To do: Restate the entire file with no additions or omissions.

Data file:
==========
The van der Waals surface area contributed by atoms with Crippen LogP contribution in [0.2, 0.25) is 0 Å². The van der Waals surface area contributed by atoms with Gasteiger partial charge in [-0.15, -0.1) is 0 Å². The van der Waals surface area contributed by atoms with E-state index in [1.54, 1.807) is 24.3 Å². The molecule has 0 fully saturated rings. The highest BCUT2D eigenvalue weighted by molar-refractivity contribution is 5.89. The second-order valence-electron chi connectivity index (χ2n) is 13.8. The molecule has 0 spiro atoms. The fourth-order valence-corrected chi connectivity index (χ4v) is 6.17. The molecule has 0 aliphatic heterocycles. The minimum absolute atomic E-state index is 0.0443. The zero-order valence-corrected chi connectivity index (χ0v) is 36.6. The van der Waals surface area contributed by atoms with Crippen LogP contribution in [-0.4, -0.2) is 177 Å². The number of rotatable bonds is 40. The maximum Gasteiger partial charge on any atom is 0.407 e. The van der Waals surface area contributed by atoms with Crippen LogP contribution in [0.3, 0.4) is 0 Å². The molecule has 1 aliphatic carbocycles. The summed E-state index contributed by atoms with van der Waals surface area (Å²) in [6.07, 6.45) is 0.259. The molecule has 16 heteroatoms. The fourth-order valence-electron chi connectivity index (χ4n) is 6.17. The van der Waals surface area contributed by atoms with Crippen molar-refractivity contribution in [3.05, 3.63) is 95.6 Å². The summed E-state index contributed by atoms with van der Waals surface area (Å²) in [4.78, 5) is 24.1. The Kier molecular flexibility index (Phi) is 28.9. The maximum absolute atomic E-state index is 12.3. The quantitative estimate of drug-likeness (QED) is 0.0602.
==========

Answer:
The van der Waals surface area contributed by atoms with Crippen LogP contribution in [0.2, 0.25) is 0 Å². The van der Waals surface area contributed by atoms with Gasteiger partial charge in [-0.15, -0.1) is 0 Å². The van der Waals surface area contributed by atoms with E-state index in [1.54, 1.807) is 24.3 Å². The molecule has 0 fully saturated rings. The highest BCUT2D eigenvalue weighted by molar-refractivity contribution is 5.89. The second-order valence-electron chi connectivity index (χ2n) is 13.8. The molecule has 0 spiro atoms. The fourth-order valence-corrected chi connectivity index (χ4v) is 6.17. The molecule has 0 aliphatic heterocycles. The minimum absolute atomic E-state index is 0.0443. The zero-order valence-corrected chi connectivity index (χ0v) is 36.6. The van der Waals surface area contributed by atoms with Crippen LogP contribution in [-0.4, -0.2) is 177 Å². The number of rotatable bonds is 40. The maximum Gasteiger partial charge on any atom is 0.407 e. The van der Waals surface area contributed by atoms with Crippen LogP contribution in [0.3, 0.4) is 0 Å². The molecule has 1 aliphatic carbocycles. The summed E-state index contributed by atoms with van der Waals surface area (Å²) in [6.07, 6.45) is 0.259. The molecule has 16 heteroatoms. The fourth-order valence-electron chi connectivity index (χ4n) is 6.17. The van der Waals surface area contributed by atoms with Crippen molar-refractivity contribution in [3.05, 3.63) is 95.6 Å². The summed E-state index contributed by atoms with van der Waals surface area (Å²) in [4.78, 5) is 24.1. The Kier molecular flexibility index (Phi) is 28.9. The maximum absolute atomic E-state index is 12.3. The quantitative estimate of drug-likeness (QED) is 0.0602.